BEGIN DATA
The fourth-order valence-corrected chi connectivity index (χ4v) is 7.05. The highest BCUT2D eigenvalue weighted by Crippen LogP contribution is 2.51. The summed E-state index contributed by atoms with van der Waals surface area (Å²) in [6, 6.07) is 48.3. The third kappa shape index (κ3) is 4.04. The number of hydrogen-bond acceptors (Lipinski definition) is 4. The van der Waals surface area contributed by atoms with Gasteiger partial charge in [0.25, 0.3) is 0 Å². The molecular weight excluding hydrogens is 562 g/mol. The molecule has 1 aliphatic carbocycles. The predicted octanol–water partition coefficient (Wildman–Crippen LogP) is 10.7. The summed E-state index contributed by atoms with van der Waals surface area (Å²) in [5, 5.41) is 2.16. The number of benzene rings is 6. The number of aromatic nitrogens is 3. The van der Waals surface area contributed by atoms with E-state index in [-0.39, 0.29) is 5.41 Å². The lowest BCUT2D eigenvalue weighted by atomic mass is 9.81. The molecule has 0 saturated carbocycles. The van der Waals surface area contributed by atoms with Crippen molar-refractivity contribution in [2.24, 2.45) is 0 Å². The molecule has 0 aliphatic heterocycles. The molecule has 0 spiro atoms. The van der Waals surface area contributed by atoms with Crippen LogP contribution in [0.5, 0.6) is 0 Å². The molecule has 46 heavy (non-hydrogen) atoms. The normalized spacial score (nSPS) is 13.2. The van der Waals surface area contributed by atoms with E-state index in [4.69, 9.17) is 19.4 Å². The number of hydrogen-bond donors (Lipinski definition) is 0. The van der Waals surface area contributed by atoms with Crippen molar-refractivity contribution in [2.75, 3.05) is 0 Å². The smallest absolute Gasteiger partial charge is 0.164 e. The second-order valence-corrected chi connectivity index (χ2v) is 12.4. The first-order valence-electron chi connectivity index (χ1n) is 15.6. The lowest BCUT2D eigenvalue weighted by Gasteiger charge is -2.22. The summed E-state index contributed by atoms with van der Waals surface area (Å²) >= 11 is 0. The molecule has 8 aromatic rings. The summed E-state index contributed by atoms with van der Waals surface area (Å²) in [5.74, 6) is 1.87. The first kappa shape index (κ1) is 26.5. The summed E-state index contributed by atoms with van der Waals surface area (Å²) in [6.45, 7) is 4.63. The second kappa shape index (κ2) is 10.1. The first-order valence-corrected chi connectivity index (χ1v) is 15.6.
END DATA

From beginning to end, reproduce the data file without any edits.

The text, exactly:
The fourth-order valence-corrected chi connectivity index (χ4v) is 7.05. The highest BCUT2D eigenvalue weighted by Crippen LogP contribution is 2.51. The summed E-state index contributed by atoms with van der Waals surface area (Å²) in [6, 6.07) is 48.3. The third kappa shape index (κ3) is 4.04. The number of hydrogen-bond acceptors (Lipinski definition) is 4. The van der Waals surface area contributed by atoms with Gasteiger partial charge in [0.25, 0.3) is 0 Å². The molecular weight excluding hydrogens is 562 g/mol. The molecule has 1 aliphatic carbocycles. The predicted octanol–water partition coefficient (Wildman–Crippen LogP) is 10.7. The summed E-state index contributed by atoms with van der Waals surface area (Å²) in [5, 5.41) is 2.16. The number of benzene rings is 6. The number of aromatic nitrogens is 3. The van der Waals surface area contributed by atoms with E-state index in [-0.39, 0.29) is 5.41 Å². The lowest BCUT2D eigenvalue weighted by atomic mass is 9.81. The molecule has 0 saturated carbocycles. The van der Waals surface area contributed by atoms with Crippen molar-refractivity contribution in [2.24, 2.45) is 0 Å². The molecule has 0 aliphatic heterocycles. The molecule has 0 spiro atoms. The van der Waals surface area contributed by atoms with Crippen LogP contribution in [0.5, 0.6) is 0 Å². The molecule has 46 heavy (non-hydrogen) atoms. The normalized spacial score (nSPS) is 13.2. The van der Waals surface area contributed by atoms with E-state index in [4.69, 9.17) is 19.4 Å². The number of hydrogen-bond donors (Lipinski definition) is 0. The van der Waals surface area contributed by atoms with Crippen molar-refractivity contribution in [2.75, 3.05) is 0 Å². The smallest absolute Gasteiger partial charge is 0.164 e. The second-order valence-corrected chi connectivity index (χ2v) is 12.4. The first-order valence-electron chi connectivity index (χ1n) is 15.6. The lowest BCUT2D eigenvalue weighted by Gasteiger charge is -2.22. The summed E-state index contributed by atoms with van der Waals surface area (Å²) >= 11 is 0. The molecule has 8 aromatic rings. The summed E-state index contributed by atoms with van der Waals surface area (Å²) in [5.74, 6) is 1.87. The first kappa shape index (κ1) is 26.5. The summed E-state index contributed by atoms with van der Waals surface area (Å²) in [6.45, 7) is 4.63. The second kappa shape index (κ2) is 10.1. The first-order valence-corrected chi connectivity index (χ1v) is 15.6.